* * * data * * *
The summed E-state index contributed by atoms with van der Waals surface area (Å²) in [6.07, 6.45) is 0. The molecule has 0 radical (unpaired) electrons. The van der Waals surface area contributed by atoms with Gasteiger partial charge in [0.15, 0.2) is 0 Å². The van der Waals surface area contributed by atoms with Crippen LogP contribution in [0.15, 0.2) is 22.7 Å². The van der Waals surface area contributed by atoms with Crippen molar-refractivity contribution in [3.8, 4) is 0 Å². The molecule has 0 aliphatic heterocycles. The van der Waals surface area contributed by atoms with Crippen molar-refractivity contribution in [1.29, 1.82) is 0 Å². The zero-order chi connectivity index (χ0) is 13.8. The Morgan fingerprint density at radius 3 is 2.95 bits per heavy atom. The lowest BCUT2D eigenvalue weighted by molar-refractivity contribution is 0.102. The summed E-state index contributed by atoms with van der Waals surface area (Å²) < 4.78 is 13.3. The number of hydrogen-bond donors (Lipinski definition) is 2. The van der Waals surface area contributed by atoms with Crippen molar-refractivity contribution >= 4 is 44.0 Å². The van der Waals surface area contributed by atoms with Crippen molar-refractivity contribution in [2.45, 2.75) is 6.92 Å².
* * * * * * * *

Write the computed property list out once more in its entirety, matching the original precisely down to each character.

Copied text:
The summed E-state index contributed by atoms with van der Waals surface area (Å²) in [6.07, 6.45) is 0. The molecule has 0 radical (unpaired) electrons. The van der Waals surface area contributed by atoms with Gasteiger partial charge in [0.15, 0.2) is 0 Å². The van der Waals surface area contributed by atoms with Crippen LogP contribution in [0.15, 0.2) is 22.7 Å². The van der Waals surface area contributed by atoms with Crippen molar-refractivity contribution in [3.8, 4) is 0 Å². The molecule has 0 aliphatic heterocycles. The van der Waals surface area contributed by atoms with Crippen molar-refractivity contribution in [1.29, 1.82) is 0 Å². The zero-order chi connectivity index (χ0) is 13.8. The Morgan fingerprint density at radius 3 is 2.95 bits per heavy atom. The lowest BCUT2D eigenvalue weighted by molar-refractivity contribution is 0.102. The summed E-state index contributed by atoms with van der Waals surface area (Å²) < 4.78 is 13.3. The number of hydrogen-bond donors (Lipinski definition) is 2. The van der Waals surface area contributed by atoms with Crippen molar-refractivity contribution >= 4 is 44.0 Å². The van der Waals surface area contributed by atoms with Crippen molar-refractivity contribution in [2.45, 2.75) is 6.92 Å².